Tucked inside the front section of yesterday's New York Times (March 10) were two compelling pages of local New York stories pulled together under the umbrella headline "Love, Bad Behavior, and the Consequences," accompanied by bold 8"x6" photos of two of the perpetrators.
One was a grim Robert Joel Halderman, 52, the former CBS producer who pleaded guilty Tuesday in State Supreme Court in Manhattan for trying to extort $2 million from David Letterman by threatening to reveal details of affairs the talk show host had with members of his staff. Halderman got six months in jail for the Letterman plot as well as 1,000 hours of community service. The story had a great quote from Halderman's lawyer, Gerald L. Shargel, reached by phone after the court proceeding: "Weighing the risks against the rewards, I thought this was an opportunity to make the best of a bad mess." Good call.
Immediately below is the more tender love story -- and crime -- of a Chinese graduate student who also pleaded guilty Tuesday and got one-tenth the community service time that Halderman faces, as well as a $500 fine and $158 in fees in his appearance before the Newark Municipal Court. He was charged with "defiant trespass" when he slipped past a security checkpoint at Newark's international airport on January 3 for a last moment of romance with his girlfriend at the Continental departure gate. His unwitting escapade shut down the airport on a busy day, causing about 200 flights to be delayed or cancelled while authorities searched for the elusive suspect (who says he didn't even know he was wanted).
Times reporter Michael Wilson got an exclusive interview with Jiang and wrote it up in style in his story of "A Day of Reckoning for an Airport Kiss."
Theirs was a whirlwind New York City Christmas, but while true love is timeless, vacations are not. Sadly, it came time for one of the lovebirds to fly home to California, and the other, Haisong Jiang--love-struck as if Cupid hit him not with an arrow, but with a two-by-four to the head--saw his beloved to the security line at Newark Liberty International Airport.
One thing led to another, and they kissed. And whatever else that kiss sealed, it certainly included his fate: to ladle out meals at some soup kitchen to be determined as a way toward working off 100 hours of community service for his crime that afternoon in January.
"At that moment, I'm very excited with my girlfriend, and I didn't think too much," Mr. Jiang, 28, said Tuesday in his first interview since causing the six-hour shutdown at the airport and the five-day manhunt that followed. "I didn't mean to cause trouble at the airport."
Happily, Wilson reports, the lovebirds are still together, albeit with a long-distance romance in which Jiang flew uneventfully to California for Valentine's Day.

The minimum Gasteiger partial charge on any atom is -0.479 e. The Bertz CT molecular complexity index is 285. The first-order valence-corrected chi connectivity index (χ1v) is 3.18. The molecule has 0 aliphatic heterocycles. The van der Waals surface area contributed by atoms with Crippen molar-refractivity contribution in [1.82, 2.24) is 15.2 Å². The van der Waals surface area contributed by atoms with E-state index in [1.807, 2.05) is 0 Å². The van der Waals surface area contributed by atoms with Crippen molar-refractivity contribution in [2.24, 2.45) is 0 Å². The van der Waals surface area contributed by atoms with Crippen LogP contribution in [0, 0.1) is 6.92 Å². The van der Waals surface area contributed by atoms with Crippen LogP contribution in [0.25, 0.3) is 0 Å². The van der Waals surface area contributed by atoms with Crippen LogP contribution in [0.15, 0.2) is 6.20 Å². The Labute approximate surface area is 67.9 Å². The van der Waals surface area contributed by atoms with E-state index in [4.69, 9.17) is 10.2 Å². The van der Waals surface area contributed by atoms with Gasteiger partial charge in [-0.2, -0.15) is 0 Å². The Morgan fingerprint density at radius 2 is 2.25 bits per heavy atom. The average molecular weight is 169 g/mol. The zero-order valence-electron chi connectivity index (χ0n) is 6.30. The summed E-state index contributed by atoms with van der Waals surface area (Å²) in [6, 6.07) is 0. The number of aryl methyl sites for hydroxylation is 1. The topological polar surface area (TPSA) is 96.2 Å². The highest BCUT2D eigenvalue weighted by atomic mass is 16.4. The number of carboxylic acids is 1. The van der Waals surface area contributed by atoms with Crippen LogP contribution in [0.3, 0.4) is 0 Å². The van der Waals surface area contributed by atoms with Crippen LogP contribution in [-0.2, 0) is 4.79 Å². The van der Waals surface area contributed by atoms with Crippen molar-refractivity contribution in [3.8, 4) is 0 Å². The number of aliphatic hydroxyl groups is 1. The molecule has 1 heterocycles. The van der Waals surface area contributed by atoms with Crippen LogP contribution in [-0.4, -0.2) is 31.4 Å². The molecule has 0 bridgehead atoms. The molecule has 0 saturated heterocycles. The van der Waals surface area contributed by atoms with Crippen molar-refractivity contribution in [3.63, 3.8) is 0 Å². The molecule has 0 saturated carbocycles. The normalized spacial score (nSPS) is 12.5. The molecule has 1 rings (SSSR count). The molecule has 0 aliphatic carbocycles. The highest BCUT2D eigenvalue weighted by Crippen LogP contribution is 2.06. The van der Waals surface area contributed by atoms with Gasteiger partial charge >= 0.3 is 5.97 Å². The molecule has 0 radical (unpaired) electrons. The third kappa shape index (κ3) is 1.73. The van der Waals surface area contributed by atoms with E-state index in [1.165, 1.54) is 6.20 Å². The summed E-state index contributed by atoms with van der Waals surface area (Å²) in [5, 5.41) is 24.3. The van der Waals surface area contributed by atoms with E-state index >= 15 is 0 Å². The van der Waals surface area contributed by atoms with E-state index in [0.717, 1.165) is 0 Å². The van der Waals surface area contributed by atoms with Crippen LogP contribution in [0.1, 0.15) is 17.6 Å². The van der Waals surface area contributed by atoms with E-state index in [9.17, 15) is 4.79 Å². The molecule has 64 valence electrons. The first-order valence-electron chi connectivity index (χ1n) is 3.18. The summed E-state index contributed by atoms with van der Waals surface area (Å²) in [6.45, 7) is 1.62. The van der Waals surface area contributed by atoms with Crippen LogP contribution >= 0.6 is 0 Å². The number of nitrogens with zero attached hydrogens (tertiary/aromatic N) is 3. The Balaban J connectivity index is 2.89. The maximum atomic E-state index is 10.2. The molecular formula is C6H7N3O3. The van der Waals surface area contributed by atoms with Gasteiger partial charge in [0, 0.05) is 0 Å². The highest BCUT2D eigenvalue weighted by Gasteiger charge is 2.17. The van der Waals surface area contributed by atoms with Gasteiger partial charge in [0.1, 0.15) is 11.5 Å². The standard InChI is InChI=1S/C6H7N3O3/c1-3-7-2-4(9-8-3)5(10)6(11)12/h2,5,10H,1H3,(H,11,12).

There's also a nice "About New York" column on the latest scandals involving embattled New York Governor David Paterson. But the truly unforgettable headline is one topping a piece on the adjacent page involving former New York Rep. Eric J. Massa's recent resignation amidst allegations of sexual misconduct involving staff members:
"Congressman who Quit Says He Had Tickle Fights." The Times account of the latest political contretemps, which broke in the Washington Post Tuesday, is playing catch-up. It chronicles Massa's denials of wrongdoing on Fox News' Glenn Beck show, including a description of "tickling an aide during a birthday party in a town house he shared with five of his staff members."
The married Massa acknowledged bad judgment, as he recounted that party: "'Now they are saying I groped a male staffer...Yeah, I did. Not only did I grope him. I tickled him until he couldn't breathe, and then four guys jumped on top of me. It was my 50th birthday. It was kill the old guy. You can take anything out of context." Indeed.
These tales of sex and scandal, in the New England edition of The Times, provided a great read over a solo out-of-town dinner. And they wowed the competition. My second dinner companion, the New York-based The Wall Street Journal, covered the Halderman and Massa stories under page 6 U.S. News with straight-forward, forgettable news accounts of "Man Admits to Letterman Extortion" and "Former Lawmaker Denies Sexual Allegations." And Jiang's love story was reduced to a tiny New Jersey wire service round-up story, "Suspect in Breach at Airport Pleads Guilty." Case closed.
I'm sure the New York tabloids went to town with these stories in their own inimitable way, and the exploits have not surprisingly captured the national fancy. But I enjoyed The Times' memorable local take on these saucy stories.